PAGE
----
Responsible Relations - Communicating Corporate Responsibility to Investors

Kai Hockerts of INSEAD’s Centre for the Management of Environmental and Social Responsibility, and Lance Moir, Cranfield University, examine the evolution of the investor relations (IR) function in response to growing investor concerns about corporate social responsibility (CSR). Interviews with IR professionals in 20 firms highlight their awareness of CSR issues, levels of concern among mainstream and socially responsible investors, and the change in the IR function from a ‘broadcasting’ mode to interactive relationship management.

by Kai Hockerts,Lance Moir
Last Updated: 23 Jul 2013

“I love to hear my relations being abused – that’s the only reason why I put up with family in the first place.” Investor relations officers (IRO) may find Wilde’s witticism strangely appropriate to describe their role in the corporate family. Whether the news is good or bad, investors like to keep IROs in the hot seat. Until now they have had to answer for a firm’s financial performance, but recently the spectrum of accountability has widened considerably.

Investors increasingly consider non-financial aspects in their assessment of companies. Within this domain, corporate social responsibility (CSR) is receiving a growing share of attention. CSR addresses the impact firms have on multiple stakeholders. Issues include human rights, labour relations, environmental protection, and community relations. While firms are used to being held responsible for these issues by governments, pressure groups and even customers, they are unaccustomed to investors taking an active interest in the way they respond.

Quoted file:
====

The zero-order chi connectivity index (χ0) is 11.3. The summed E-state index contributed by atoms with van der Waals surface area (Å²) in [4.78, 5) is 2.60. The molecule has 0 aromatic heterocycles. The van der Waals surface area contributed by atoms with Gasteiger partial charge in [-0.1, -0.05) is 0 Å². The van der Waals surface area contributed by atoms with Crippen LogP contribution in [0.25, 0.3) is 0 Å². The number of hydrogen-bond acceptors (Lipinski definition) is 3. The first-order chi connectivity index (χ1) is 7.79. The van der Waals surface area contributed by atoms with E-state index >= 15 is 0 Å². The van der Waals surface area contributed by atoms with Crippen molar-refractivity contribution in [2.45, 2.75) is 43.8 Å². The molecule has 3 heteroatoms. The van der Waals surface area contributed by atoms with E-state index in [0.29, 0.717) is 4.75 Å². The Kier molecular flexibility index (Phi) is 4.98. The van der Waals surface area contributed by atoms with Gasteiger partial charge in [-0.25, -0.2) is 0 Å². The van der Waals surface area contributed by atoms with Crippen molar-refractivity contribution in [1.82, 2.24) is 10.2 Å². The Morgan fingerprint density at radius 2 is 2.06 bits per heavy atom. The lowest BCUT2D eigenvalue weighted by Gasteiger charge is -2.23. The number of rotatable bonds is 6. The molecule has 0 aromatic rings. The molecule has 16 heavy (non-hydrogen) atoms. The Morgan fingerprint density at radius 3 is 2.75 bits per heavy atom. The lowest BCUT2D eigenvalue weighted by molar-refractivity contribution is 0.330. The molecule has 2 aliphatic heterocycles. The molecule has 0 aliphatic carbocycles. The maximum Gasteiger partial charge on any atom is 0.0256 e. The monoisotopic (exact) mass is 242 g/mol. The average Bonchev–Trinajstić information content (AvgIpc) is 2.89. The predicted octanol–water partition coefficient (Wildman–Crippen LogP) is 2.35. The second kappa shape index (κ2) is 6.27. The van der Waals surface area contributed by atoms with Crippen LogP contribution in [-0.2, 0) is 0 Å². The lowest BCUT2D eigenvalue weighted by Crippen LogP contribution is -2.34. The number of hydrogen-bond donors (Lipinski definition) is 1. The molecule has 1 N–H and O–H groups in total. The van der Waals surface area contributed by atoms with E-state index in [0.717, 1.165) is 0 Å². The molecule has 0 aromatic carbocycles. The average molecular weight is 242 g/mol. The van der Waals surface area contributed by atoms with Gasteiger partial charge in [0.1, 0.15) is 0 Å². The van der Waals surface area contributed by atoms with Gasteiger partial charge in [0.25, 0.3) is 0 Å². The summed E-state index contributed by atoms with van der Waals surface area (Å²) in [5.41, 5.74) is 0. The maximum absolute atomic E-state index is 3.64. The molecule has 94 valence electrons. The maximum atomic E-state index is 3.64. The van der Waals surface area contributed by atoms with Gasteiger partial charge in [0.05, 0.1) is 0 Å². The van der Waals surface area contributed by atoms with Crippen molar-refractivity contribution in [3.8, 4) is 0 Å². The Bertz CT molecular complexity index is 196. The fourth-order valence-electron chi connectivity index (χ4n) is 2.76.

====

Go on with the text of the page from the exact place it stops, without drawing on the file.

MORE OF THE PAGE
Hockerts and Moir shine light on three areas in relation to investor relations and CSR: the perceptions investor relations professionals hold of CSR, the role of IROs in communicating CSR, and the diverse perceptions of future development. They find that companies are well aware of the need for improved disclosure and reporting on social and environmental performance.

The central tenet of the study is that the role of IR in relation to CSR issues is changing from a mere ‘broadcasting’ mode towards more interactive relationship management. Several IR officers reported a willingness to educate their constituents about corporate responsibility issues related to their firm, alerting analysts and investors to the value potential of their firm’s proactive behaviour, as well as forewarning management about potential risks to the firm’s reputation in the marketplace.

The process of filling in questionnaires by SRI funds and ethical rating agencies was seen as an education in itself: “If you are able to answer the questionnaire, it means you are well on track on that issue.” (Zannini, UniCredito) Many IROs mentioned benchmarking as one of the key drivers for organizational learning. “We look at the ratings that are done on us very carefully and we benchmark against other companies.” (Joenssen, ABB)

IR officers indeed have a role to play in educating investors and analysts about corporate responsibility. IROs were found to teach some of their investors how to approach social or environmental issues. “We, as the IR department, should inform mainstream investors [about CSR] and hopefully they will include this in their investment decisions.”(Froehlich, Volkswagen) IR officers are often egged on by SRI analysts in the large asset management companies and, in turn, welcome the unexpected help in educating their own non-SRI inclined peers.

INSEAD 2003

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